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Fat content of nuts

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Just an 'fyi'... wanted to post this for informational purposes stemming from a recent thread about 'breakfast on the go.' I mentioned almonds and someone else mentioned cashews, etc. This chart shows the difference in sat fat between different nuts; cashews, macadamias and brazil nuts appear to have the highest fat content of the nuts listed...2 articles I 'googled' reported that almonds can actually lower LDL levels (bad cholesterol)...link below.

Link: http://www.dietobio.com/dossiers/en/n...

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  1. Thanks for this link. I love nuts. My husband has to lower his cholesterol and loves nuts, so this info really comes in handy.

    2 Replies
    1. re: desert rat

      Other foodstuffs reported to be functional in lowering LDL cholesterol are oatmeal (specifically oatbran), flax seed, and cinnamon.

      I got slapped for my cholesterol last September, so I cut my egg intake to two a week and started eating a breakfast high in oats, almonds, flax meal and cinnamon. I also cut back a little on red meats and cheeses. By December, I'd lowered my LDL by 40 points.

      1. re: GG Mora

        Blueberries are also helpful. And for many people, exercise is even more helpful than dietary changes.

    2. Cashews? one of us is looking at the chart wrong, they look to be on the low end to me.

      2 Replies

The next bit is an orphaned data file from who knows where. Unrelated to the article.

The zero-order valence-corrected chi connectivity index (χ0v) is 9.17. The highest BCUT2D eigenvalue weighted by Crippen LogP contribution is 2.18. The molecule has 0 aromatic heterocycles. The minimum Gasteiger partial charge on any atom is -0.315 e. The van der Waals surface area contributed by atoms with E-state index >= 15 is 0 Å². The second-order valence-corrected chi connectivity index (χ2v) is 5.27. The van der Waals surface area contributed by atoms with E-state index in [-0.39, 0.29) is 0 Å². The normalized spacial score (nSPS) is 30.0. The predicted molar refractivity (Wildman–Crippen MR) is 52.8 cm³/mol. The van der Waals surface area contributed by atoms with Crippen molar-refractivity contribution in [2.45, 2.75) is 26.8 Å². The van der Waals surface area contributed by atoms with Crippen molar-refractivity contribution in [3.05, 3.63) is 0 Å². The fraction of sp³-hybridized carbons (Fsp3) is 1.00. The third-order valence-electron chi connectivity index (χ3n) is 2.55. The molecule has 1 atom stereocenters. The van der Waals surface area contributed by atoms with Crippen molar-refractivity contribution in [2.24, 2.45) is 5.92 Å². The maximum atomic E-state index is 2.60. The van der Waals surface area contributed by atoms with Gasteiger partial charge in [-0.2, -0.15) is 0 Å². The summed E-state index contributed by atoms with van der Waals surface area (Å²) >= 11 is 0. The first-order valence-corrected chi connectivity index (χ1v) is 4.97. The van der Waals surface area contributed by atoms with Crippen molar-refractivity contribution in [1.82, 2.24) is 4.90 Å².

1. re: danna

        One of us sure is looking at it wrong. Brazil nuts, macadamias, cashews and pine nuts are the only 4 listed with 9g or more saturated fatty acids. Looks like the high end to me.

        1. re: Autumnwine

          Oh, I didn't notice that Val was talking about SAT fat. I'm not very interested in that distinction (because my diet is low in Sat fat already), I'm just interested in the total fat content. Almonds, Cashews and Pistachios win that contest.

          I should read more carefully.

      2. As I understand it, it's what kind of fat that matters. I have read in several places that linoleic acid, which walnuts have in good measure, is the fat that lowers bad cholesterol. The American Dietetic Association used to have a for-fee telephone number that you could call (and be billed about $1 a minute) to talk to a registered dietitian for good information about such matters. Does anyone know if this service is still up? Or maybe there's something online now?